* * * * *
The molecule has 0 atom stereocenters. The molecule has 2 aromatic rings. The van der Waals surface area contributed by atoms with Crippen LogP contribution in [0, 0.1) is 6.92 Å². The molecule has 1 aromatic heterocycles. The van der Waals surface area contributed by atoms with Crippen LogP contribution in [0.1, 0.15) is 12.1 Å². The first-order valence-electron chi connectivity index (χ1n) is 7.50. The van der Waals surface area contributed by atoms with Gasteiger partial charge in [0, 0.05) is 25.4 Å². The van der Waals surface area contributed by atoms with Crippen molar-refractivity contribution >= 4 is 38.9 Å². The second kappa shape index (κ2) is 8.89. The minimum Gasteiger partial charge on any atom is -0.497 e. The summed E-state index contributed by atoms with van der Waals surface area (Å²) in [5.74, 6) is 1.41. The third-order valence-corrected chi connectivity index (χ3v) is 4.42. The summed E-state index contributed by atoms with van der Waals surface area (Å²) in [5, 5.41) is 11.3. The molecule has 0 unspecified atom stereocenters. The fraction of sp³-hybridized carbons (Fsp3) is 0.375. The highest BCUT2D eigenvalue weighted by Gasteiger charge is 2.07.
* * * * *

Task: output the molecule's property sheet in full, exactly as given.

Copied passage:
The molecule has 0 atom stereocenters. The molecule has 2 aromatic rings. The van der Waals surface area contributed by atoms with Crippen LogP contribution in [0, 0.1) is 6.92 Å². The molecule has 1 aromatic heterocycles. The van der Waals surface area contributed by atoms with Crippen LogP contribution in [0.1, 0.15) is 12.1 Å². The first-order valence-electron chi connectivity index (χ1n) is 7.50. The van der Waals surface area contributed by atoms with Gasteiger partial charge in [0, 0.05) is 25.4 Å². The van der Waals surface area contributed by atoms with Crippen molar-refractivity contribution >= 4 is 38.9 Å². The second kappa shape index (κ2) is 8.89. The minimum Gasteiger partial charge on any atom is -0.497 e. The summed E-state index contributed by atoms with van der Waals surface area (Å²) in [5.74, 6) is 1.41. The third-order valence-corrected chi connectivity index (χ3v) is 4.42. The summed E-state index contributed by atoms with van der Waals surface area (Å²) in [5, 5.41) is 11.3. The molecule has 0 unspecified atom stereocenters. The fraction of sp³-hybridized carbons (Fsp3) is 0.375. The highest BCUT2D eigenvalue weighted by Gasteiger charge is 2.07.